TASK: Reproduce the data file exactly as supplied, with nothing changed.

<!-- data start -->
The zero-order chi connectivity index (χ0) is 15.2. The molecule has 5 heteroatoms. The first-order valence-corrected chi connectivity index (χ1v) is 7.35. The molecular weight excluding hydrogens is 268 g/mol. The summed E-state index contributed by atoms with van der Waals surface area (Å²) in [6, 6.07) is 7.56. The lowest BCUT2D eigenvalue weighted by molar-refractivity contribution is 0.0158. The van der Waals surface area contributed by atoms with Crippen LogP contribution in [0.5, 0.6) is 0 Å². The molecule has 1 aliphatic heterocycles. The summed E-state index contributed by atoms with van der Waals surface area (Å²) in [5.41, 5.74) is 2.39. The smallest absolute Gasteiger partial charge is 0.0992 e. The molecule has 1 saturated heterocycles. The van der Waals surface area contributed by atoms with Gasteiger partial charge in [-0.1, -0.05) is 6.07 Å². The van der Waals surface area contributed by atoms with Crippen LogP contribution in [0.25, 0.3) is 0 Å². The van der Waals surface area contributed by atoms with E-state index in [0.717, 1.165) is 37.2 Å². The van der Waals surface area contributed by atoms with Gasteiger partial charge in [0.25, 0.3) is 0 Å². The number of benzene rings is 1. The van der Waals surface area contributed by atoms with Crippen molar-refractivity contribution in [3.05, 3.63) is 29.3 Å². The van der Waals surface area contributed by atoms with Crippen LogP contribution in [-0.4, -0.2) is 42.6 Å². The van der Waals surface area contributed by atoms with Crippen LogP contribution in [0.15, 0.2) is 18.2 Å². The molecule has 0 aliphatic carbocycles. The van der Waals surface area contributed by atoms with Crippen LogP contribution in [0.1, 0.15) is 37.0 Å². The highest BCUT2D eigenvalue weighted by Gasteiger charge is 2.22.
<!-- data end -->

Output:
The zero-order chi connectivity index (χ0) is 15.2. The molecule has 5 heteroatoms. The first-order valence-corrected chi connectivity index (χ1v) is 7.35. The molecular weight excluding hydrogens is 268 g/mol. The summed E-state index contributed by atoms with van der Waals surface area (Å²) in [6, 6.07) is 7.56. The lowest BCUT2D eigenvalue weighted by molar-refractivity contribution is 0.0158. The van der Waals surface area contributed by atoms with Crippen LogP contribution in [0.5, 0.6) is 0 Å². The molecule has 1 aliphatic heterocycles. The summed E-state index contributed by atoms with van der Waals surface area (Å²) in [5.41, 5.74) is 2.39. The smallest absolute Gasteiger partial charge is 0.0992 e. The molecule has 1 saturated heterocycles. The van der Waals surface area contributed by atoms with Gasteiger partial charge in [-0.1, -0.05) is 6.07 Å². The van der Waals surface area contributed by atoms with Crippen LogP contribution in [0.25, 0.3) is 0 Å². The van der Waals surface area contributed by atoms with E-state index in [0.717, 1.165) is 37.2 Å². The van der Waals surface area contributed by atoms with Gasteiger partial charge in [0.25, 0.3) is 0 Å². The number of benzene rings is 1. The van der Waals surface area contributed by atoms with Crippen molar-refractivity contribution in [3.05, 3.63) is 29.3 Å². The van der Waals surface area contributed by atoms with Crippen LogP contribution in [-0.4, -0.2) is 42.6 Å². The van der Waals surface area contributed by atoms with Crippen LogP contribution in [0.15, 0.2) is 18.2 Å². The molecule has 0 aliphatic carbocycles. The van der Waals surface area contributed by atoms with Crippen LogP contribution in [0.1, 0.15) is 37.0 Å². The highest BCUT2D eigenvalue weighted by Gasteiger charge is 2.22.